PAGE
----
IDEAS home Printed from https://ideas.repec.org/p/zbw/ifwkwp/759.html
   My bibliography  Save this paper

Bargaining in a long-term relationship and the Rubinstein solution

Author

Listed:
  • Stähler, Frank

Abstract

In a recent paper, Muthoo (1995) discusses whether the Rubinstein solution carries over on repeated bargaining situations. He concludes that stationary equilibria for such a repeated bargaining game do not imply the Rubinstein solution and that several non-stationary equilibria may exist. This paper demonstrates that the Rubinstein solution applies not only to unique bargaining problems but to repeated bargaining problems as well. It demonstrates that stationarity holds also in Muthoo's model, and it shows that a certain result of Muthoo which makes the split of bargaining gains independent of the discount factors is no relevant case as the discounted sum of each agent's utility is infinite. The paper introduces an alternative approach which takes into account that offers may cover also future realizations by employing future contracts. It shows that the agreement depends crucially on the enforceability of contracts if bargaining behavior fulfils a rationality condition.

Suggested Citation

  • Stähler, Frank, 1996. "Bargaining in a long-term relationship and the Rubinstein solution," Kiel Working Papers 759, Kiel Institute for the World Economy (IfW).
  • Handle: RePEc:zbw:ifwkwp:759
    as

    Download full text from publisher

    File URL: https://www.econstor.eu/bitstream/10419/47247/1/257764402.pdf
    Download Restriction: no

    References listed on IDEAS

    as
    1. Rubinstein, Ariel, 1982. "Perfect Equilibrium in a Bargaining Model," Econometrica, Econometric Society, vol. 50(1), pages 97-109, January.
    2. Abreu, Dilip, 1988. "On the Theory of Infinitely Repeated Games with Discounting," Econometrica, Econometric Society, vol. 56(2), pages 383-396, March.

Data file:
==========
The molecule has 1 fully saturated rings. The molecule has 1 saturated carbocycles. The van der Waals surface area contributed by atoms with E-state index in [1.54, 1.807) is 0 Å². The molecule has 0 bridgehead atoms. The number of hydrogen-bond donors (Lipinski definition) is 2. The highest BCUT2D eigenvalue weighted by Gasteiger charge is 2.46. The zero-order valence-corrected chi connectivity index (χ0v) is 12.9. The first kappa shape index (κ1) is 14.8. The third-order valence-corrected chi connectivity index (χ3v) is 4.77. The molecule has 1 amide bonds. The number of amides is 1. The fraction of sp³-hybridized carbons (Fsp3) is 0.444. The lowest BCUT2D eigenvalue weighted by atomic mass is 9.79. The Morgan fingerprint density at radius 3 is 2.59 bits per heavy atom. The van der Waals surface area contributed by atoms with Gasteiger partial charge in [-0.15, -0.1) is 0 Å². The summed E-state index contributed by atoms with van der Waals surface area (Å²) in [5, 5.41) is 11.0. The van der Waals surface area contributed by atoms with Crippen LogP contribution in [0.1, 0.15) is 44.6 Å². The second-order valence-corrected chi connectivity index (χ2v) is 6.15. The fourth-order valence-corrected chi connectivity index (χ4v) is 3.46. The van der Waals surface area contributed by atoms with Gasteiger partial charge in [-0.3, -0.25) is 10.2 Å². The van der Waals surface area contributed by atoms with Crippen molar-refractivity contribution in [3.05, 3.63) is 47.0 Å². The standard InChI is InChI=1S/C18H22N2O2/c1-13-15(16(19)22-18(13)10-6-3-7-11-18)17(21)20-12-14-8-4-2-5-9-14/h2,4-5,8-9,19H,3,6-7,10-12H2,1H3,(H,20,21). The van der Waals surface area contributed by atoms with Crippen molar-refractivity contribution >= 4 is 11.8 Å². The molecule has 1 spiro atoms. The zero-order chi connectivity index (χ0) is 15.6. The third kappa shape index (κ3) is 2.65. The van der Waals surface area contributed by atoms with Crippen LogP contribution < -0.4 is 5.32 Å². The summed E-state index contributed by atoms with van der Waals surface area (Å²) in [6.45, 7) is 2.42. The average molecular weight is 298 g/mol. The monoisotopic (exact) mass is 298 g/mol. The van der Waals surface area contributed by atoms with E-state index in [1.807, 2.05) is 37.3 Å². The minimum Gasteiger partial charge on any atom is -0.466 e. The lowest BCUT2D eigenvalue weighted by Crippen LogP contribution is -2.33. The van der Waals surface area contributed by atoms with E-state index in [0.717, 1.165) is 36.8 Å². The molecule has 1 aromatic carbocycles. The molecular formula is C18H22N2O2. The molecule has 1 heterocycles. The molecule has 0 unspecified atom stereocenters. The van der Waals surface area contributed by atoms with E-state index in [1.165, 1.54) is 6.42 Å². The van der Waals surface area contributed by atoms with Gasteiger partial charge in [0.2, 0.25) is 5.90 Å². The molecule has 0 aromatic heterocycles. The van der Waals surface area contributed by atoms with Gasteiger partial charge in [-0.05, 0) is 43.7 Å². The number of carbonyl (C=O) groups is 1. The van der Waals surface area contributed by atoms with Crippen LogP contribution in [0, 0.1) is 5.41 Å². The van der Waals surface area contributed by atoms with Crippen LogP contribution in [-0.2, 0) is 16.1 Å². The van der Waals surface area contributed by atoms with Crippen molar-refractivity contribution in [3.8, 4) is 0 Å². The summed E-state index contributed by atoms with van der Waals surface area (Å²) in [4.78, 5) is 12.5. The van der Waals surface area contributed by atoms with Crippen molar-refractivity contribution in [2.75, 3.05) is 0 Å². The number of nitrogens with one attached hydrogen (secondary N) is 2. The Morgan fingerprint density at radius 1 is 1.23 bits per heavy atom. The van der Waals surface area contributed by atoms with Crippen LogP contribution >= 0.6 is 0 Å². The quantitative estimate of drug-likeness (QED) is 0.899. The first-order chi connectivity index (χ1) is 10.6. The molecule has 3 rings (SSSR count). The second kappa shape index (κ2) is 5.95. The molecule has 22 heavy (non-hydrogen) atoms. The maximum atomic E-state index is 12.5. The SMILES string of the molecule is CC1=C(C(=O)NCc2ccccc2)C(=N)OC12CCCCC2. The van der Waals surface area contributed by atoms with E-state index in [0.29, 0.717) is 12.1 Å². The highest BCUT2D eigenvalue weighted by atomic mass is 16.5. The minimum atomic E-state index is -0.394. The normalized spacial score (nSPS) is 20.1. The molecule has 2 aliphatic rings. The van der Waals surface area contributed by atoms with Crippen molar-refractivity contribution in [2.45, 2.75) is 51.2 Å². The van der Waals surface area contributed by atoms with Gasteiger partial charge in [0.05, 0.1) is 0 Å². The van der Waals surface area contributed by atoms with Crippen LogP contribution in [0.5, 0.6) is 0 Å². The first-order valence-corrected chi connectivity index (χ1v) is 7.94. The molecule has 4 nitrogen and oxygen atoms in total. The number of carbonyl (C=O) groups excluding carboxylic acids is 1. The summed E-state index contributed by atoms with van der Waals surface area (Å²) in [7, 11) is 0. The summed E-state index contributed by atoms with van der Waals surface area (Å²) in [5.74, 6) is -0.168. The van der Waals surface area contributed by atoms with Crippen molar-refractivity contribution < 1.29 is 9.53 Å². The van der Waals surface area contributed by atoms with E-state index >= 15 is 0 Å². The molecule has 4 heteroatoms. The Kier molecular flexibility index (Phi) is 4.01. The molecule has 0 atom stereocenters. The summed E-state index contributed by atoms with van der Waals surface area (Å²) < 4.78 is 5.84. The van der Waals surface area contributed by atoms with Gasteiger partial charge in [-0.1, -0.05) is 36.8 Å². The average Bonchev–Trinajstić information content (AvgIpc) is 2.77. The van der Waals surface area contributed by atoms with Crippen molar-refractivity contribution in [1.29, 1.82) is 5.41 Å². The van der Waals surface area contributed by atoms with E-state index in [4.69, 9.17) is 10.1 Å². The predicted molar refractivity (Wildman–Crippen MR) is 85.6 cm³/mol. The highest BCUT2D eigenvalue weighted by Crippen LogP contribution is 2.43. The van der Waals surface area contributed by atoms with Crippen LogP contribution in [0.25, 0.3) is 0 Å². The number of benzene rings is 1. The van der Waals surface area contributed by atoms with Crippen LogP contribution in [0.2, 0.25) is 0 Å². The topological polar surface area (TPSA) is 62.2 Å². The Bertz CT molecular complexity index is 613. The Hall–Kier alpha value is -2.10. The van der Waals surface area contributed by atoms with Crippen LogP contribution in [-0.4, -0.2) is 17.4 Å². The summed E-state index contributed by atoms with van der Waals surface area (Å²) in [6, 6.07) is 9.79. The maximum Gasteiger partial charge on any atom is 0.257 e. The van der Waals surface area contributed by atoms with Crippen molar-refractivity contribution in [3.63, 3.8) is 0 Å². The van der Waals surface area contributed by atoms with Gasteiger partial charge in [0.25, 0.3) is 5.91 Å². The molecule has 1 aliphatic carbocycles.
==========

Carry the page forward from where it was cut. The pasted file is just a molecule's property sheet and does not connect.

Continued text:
3. Farrell, Joseph & Maskin, Eric, 1989. "Renegotiation in repeated games," Games and Economic Behavior, Elsevier, vol. 1(4), pages 327-360, December.
    4. Muthoo Abhinay, 1995. "Bargaining in a Long-Term Relationship with Endogenous Termination," Journal of Economic Theory, Elsevier, vol. 66(2), pages 590-598, August.
    5. Evans, Robert & Maskin, Eric, 1989. "Efficient renegotiation--proof equilibria in repeated games," Games and Economic Behavior, Elsevier, vol. 1(4), pages 361-369, December.
    6. John Sutton, 1986. "Non-Cooperative Bargaining Theory: An Introduction," Review of Economic Studies, Oxford University Press, vol. 53(5), pages 709-724.
    7. Shaked, Avner & Sutton, John, 1984. "Involuntary Unemployment as a Perfect Equilibrium in a Bargaining Model," Econometrica, Econometric Society, vol. 52(6), pages 1351-1364, November.
    Full references (including those not matched with items on IDEAS)

    More about this item

    Keywords

    Strategic bargaining; repeated games; rational bargaining behavior;

    JEL classification:

    • C73 - Mathematical and Quantitative Methods - - Game Theory and Bargaining Theory - - - Stochastic and Dynamic Games; Evolutionary Games
    • C78 - Mathematical and Quantitative Methods - - Game Theory and Bargaining Theory - - - Bargaining Theory; Matching Theory

    Statistics

    Access and download statistics

    Corrections

    All material on this site has been provided by the respective publishers and authors. You can help correct errors and omissions. When requesting a correction, please mention this item's handle: RePEc:zbw:ifwkwp:759. See general information about how to correct material in RePEc.

    For technical questions regarding this item, or to correct its authors, title, abstract, bibliographic or download information, contact: (ZBW - German National Library of Economics). General contact details of provider: http://edirc.repec.org/data/iwkiede.html .

    If you have authored this item and are not yet registered with RePEc, we encourage you to do it here. This allows to link your profile to this item. It also allows you to accept potential citations to this item that we are uncertain about.

    If CitEc recognized a reference but did not link an item in RePEc to it, you can help with this form .

    If you know of missing items citing this one, you can help us creating those links by adding the relevant references in the same way as above, for each refering item. If you are a registered author of this item, you may also want to check the "citations" tab in your RePEc Author Service profile, as there may be some citations waiting for confirmation.

    Please note that corrections may take a couple of weeks to filter through the various RePEc services.

    IDEAS is a RePEc service hosted by the Research Division of the Federal Reserve Bank of St. Louis . RePEc uses bibliographic data supplied by the respective publishers.